RivEM is looking for a PhD candidate to work on evidence-based control and monitoring of Garden Lupine for the conservation of species-rich road verges. The project is part of a larger commitment of the Swedish EPA, the Swedish Transport Administration and Formas on management and control of invasive organisms. The work will take place in southern Sweden and you will be supervised by Lutz Eckstein, Lovisa Lind Eirell (Biology) as well as Jan Haas and Jan-Olov Andersson (Geomatics).

A species-rich roadside in Sweden (photo taken by Lutz Eckstein).

The main tasks of the successful candidate involve to plan, conduct and analyze field experiments directed at controlling the cover and spread of the invasive Garden Lupine. This will include (i) identifying the optimal timing of management, (ii) evaluating the use of different mowing techniques (timing and the regime) as a controlling agent for the Garden Lupine, and (iii) exploring unconventional control measures on the Garden Lupine and their effects on the native vegetation. Additionally, using data derived from geographic information systems (GIS) and un-crewed aerial vehicles (UAV), the candidate will (iv) develop a method for cost efficient monitoring of lupine populations and for evaluating the success of control measures at the landscape scale. Read more about the position and apply at https://kau.varbi.com/en/what:job/jobID:379605/

Yves P. Klinger, Sarah Harvolk-Schöning, Lutz Eckstein, Wiebke Hansen, Annette Otte and Kristin Ludewig recently published the paper ”Applying landscape structure analysis to assess the spatio-temporal distribution of an invasive legume in the Rhön UNESCO Biosphere Reserve” in the journal Biological Invasions.

Lutz Eckstein, Professor in Biology at Karlstad University, writes about their work:

The legume Lupinus polyphyllus. Photo by Lutz Eckstein

“We applied a combination of aerial mapping and GIS-based landscape analysis to study the invasion of the legume, Lupinus polyphyllus, in the Rhön UNESCO Biosphere Region as a case. We assessed the changes in lupine distribution between 1998 and 2016 in a strictly protected part of the Biosphere Region by means of landscape structure analysis. The area invaded by L. polyphyllus doubled from 1998 to 2016. The number of lupine stands decreased by 25%, but average stand size increased by 300%. In 2016, large and well-connected mesic grasslands that were situated close to roads were more heavily invaded than small and remote wet grasslands. Our results show that landscape composition plays an important role for the spread of invasive plants. Specifically, invasive stand characteristics, such as stand size, form, and connectivity, are crucial for driving the invasion process. Therefore, in addition to landscape composition, invasive stand characteristics should be included in the planning of conservation measures. Overall, aerial mapping combined with landscape analysis provides a cost-effective and practical tool for landscape managers to prioritize invasive control measures.”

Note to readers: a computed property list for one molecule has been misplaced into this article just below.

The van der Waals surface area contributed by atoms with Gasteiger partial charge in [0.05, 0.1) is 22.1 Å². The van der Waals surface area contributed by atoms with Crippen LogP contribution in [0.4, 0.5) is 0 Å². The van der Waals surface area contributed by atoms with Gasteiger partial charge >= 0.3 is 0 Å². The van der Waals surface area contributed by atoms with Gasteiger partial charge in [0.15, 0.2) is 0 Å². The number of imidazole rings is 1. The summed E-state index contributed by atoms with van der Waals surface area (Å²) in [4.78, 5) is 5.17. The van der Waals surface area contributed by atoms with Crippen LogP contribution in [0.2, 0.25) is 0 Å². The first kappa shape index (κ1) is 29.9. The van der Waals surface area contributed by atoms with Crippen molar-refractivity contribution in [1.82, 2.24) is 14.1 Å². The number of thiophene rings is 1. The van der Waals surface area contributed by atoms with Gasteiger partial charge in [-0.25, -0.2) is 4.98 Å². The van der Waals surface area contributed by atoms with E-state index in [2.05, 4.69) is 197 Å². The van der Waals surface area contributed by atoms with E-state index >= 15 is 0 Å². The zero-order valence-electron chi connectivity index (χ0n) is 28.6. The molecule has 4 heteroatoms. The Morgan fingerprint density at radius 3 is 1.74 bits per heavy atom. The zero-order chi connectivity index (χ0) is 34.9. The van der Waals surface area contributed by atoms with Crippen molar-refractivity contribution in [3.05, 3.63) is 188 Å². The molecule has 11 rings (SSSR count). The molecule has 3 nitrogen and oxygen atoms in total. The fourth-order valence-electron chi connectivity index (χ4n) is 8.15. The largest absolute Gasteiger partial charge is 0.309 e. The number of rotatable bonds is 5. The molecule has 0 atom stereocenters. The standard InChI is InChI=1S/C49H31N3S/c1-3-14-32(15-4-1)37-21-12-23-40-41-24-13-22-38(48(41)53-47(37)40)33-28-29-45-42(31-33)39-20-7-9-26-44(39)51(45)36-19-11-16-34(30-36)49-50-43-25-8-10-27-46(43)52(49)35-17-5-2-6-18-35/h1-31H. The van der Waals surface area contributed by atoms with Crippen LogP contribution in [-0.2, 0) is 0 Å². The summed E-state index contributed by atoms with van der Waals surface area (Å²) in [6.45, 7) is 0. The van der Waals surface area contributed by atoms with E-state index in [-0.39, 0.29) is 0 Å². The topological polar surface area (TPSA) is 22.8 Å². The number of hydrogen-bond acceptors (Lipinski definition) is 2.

Access the paper here, or contact any of the authors.

Two PhD positions (1: vegetation ecology, 2: ecosystem function/host-parasite interactions) are now open for applicants at Karlstad University. Both positions are full time for five years within the River Ecology and Management (NRRV) research group and include 80 % research and 20 % department duties (mainly teaching).

The applications for both positions close on 31 January 2019.


PhD position in vegetation ecology

River Klarälven, Värmland